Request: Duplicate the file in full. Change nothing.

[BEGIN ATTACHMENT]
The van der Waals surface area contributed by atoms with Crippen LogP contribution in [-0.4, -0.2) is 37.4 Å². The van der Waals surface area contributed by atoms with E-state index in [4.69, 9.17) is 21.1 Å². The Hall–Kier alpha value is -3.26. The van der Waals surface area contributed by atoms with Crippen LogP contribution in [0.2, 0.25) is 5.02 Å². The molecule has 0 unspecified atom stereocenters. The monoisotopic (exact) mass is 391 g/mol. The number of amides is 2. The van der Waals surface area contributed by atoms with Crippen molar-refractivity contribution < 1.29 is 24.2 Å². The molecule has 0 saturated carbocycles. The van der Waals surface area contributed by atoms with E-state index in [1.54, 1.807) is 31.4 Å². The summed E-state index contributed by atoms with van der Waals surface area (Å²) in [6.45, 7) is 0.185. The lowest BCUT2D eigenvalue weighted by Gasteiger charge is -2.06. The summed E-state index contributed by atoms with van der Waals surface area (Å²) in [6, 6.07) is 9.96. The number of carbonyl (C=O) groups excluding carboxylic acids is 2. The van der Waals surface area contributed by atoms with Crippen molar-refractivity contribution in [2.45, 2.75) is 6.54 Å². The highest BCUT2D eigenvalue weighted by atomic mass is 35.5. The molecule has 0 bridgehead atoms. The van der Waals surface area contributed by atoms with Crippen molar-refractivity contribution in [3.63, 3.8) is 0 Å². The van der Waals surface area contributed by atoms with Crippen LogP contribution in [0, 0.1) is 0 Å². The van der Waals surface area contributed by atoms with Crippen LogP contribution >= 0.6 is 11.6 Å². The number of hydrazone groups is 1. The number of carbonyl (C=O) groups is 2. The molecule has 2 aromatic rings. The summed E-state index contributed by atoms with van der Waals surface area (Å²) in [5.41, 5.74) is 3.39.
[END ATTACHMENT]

The van der Waals surface area contributed by atoms with Crippen LogP contribution in [-0.4, -0.2) is 37.4 Å². The van der Waals surface area contributed by atoms with E-state index in [4.69, 9.17) is 21.1 Å². The Hall–Kier alpha value is -3.26. The van der Waals surface area contributed by atoms with Crippen LogP contribution in [0.2, 0.25) is 5.02 Å². The molecule has 0 unspecified atom stereocenters. The monoisotopic (exact) mass is 391 g/mol. The number of amides is 2. The van der Waals surface area contributed by atoms with Crippen molar-refractivity contribution < 1.29 is 24.2 Å². The molecule has 0 saturated carbocycles. The van der Waals surface area contributed by atoms with E-state index in [1.54, 1.807) is 31.4 Å². The summed E-state index contributed by atoms with van der Waals surface area (Å²) in [6.45, 7) is 0.185. The lowest BCUT2D eigenvalue weighted by Gasteiger charge is -2.06. The summed E-state index contributed by atoms with van der Waals surface area (Å²) in [6, 6.07) is 9.96. The number of carbonyl (C=O) groups excluding carboxylic acids is 2. The van der Waals surface area contributed by atoms with Crippen molar-refractivity contribution in [2.45, 2.75) is 6.54 Å². The highest BCUT2D eigenvalue weighted by atomic mass is 35.5. The molecule has 0 bridgehead atoms. The van der Waals surface area contributed by atoms with Crippen molar-refractivity contribution in [3.63, 3.8) is 0 Å². The van der Waals surface area contributed by atoms with Crippen LogP contribution in [0, 0.1) is 0 Å². The van der Waals surface area contributed by atoms with Crippen LogP contribution >= 0.6 is 11.6 Å². The number of hydrazone groups is 1. The number of carbonyl (C=O) groups is 2. The molecule has 2 aromatic rings. The summed E-state index contributed by atoms with van der Waals surface area (Å²) in [5.41, 5.74) is 3.39.